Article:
Motor bearings in electric motors suffer wear not only from shaft rotation, but also from electric currents from the motor shaft.
When motor shaft voltages exceed the insulating capability of the bearing grease, flashover currents (sparking) to the outer bearing will occur, thereby causing pitting and grooving to bearing races. Such arcing will eventually lead to bearing failure and the damage ultimately can cause the motor to malfunction.
The first signs of this problem will be noise and overheating as the bearings begin to lose their original shape and metal fragments mix with the grease and increase bearing friction.
This can lead to bearing destruction within a few months of motor operation. Bearing failure is an expensive problem both in terms of motor repair and downtime, so helping to prevent this by measuring shaft voltage and bearing current is an important diagnostic step.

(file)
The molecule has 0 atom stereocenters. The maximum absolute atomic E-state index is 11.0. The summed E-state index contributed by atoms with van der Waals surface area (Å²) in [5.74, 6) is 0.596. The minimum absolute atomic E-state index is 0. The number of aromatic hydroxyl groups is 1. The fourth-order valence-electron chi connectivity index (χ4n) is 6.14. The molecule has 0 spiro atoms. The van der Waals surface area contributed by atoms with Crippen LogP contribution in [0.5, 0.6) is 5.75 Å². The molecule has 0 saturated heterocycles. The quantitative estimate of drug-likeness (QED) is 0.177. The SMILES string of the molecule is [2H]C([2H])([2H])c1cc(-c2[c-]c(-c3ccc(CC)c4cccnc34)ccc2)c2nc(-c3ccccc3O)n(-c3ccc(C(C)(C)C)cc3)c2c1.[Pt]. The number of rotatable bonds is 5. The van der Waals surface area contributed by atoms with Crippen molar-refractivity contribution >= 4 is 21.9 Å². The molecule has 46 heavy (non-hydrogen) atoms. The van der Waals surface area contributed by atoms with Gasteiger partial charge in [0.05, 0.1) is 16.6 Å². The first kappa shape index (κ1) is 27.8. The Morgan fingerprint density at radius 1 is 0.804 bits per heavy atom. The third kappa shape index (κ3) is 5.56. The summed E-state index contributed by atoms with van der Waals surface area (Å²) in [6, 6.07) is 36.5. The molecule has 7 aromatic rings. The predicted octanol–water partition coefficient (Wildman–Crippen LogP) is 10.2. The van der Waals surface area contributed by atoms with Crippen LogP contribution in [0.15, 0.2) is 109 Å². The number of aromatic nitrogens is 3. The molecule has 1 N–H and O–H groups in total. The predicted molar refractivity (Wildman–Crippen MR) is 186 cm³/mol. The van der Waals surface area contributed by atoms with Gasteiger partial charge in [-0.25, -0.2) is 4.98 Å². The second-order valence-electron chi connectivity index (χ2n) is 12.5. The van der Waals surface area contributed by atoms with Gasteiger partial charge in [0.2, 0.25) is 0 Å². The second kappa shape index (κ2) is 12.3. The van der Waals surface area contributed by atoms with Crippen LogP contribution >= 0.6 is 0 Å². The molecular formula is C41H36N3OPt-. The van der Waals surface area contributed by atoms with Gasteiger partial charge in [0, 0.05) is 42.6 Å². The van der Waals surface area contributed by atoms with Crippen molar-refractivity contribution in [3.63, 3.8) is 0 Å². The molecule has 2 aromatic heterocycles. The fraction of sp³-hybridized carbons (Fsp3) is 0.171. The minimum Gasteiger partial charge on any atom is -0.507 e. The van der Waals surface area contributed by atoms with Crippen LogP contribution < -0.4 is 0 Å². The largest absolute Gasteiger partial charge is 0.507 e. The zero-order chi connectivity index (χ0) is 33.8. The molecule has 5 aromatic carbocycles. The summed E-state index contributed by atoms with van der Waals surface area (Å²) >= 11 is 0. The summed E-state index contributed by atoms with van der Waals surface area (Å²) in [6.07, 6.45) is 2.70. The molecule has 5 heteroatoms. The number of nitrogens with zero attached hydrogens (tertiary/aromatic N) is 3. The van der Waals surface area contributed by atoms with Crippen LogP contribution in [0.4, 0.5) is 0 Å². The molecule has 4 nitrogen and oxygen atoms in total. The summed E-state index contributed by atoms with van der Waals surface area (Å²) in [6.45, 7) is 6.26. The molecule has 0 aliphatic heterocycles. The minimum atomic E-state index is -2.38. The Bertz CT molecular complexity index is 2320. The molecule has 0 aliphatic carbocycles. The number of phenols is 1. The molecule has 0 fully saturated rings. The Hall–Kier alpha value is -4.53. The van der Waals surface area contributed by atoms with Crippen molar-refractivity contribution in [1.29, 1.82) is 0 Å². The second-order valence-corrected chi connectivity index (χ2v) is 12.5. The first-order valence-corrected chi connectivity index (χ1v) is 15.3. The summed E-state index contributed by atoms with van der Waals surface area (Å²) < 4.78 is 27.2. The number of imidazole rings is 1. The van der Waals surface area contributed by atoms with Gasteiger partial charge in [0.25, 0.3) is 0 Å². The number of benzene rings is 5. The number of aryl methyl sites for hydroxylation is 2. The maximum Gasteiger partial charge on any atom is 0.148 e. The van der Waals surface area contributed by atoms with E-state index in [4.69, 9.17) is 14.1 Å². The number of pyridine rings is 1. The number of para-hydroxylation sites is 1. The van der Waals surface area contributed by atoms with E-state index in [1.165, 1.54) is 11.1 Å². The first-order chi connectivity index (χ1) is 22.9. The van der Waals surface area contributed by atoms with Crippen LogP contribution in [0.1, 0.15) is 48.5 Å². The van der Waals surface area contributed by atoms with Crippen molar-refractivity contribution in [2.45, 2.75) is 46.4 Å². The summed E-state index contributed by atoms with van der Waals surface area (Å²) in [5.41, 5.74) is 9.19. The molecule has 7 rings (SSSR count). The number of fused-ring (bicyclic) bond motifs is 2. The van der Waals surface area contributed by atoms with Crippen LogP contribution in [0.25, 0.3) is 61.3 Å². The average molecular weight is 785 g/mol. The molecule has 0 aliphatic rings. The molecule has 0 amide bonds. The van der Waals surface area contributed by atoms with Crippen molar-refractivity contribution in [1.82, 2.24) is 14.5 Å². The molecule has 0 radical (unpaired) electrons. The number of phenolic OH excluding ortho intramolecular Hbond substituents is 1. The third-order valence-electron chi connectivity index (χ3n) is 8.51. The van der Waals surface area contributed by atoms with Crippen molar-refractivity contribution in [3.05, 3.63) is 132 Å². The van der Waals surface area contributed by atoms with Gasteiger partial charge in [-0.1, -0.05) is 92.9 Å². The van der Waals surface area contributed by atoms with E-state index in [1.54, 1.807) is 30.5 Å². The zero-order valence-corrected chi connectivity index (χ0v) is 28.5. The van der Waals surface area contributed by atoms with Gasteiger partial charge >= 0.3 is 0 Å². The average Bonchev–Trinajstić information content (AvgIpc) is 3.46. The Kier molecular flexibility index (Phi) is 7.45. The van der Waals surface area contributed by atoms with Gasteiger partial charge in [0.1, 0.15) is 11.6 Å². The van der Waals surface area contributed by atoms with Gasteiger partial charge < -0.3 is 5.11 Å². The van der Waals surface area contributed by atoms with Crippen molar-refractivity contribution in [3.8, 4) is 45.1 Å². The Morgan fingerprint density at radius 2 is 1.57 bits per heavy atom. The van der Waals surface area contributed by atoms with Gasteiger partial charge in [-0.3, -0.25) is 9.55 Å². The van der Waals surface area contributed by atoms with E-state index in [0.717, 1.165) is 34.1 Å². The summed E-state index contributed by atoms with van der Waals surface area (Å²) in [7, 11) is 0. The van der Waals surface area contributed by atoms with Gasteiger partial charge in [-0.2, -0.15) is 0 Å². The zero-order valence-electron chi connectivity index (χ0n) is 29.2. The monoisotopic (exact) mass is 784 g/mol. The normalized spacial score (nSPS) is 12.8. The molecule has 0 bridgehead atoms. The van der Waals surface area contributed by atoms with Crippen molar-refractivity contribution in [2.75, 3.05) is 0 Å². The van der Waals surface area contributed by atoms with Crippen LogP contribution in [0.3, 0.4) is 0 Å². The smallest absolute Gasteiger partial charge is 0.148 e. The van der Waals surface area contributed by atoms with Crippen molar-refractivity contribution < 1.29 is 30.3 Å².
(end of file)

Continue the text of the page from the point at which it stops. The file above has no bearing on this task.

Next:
Shaft voltage is only present while the motor is energized and rotating. Plus, shaft voltages and current spikes caused by the pulse width-modulated output of motor drives can be very brief, often in the microsecond measurement range.
Thus a tool with high bandwidth as well as a carbon brush probe attachment that allows you to measure shaft voltage while a motor is rotating is ideal.
An instrument such as Fluke-190-204 ScopeMeter® isolated 4-channel portable oscilloscope, with AEGIS shaft voltage carbon brush probe, can measure and diagnose shaft voltage issues. Its high bandwidth and fast sampling rate make it well suited for measuring rapidly changing voltages and currents—far superior to a digital multimeter.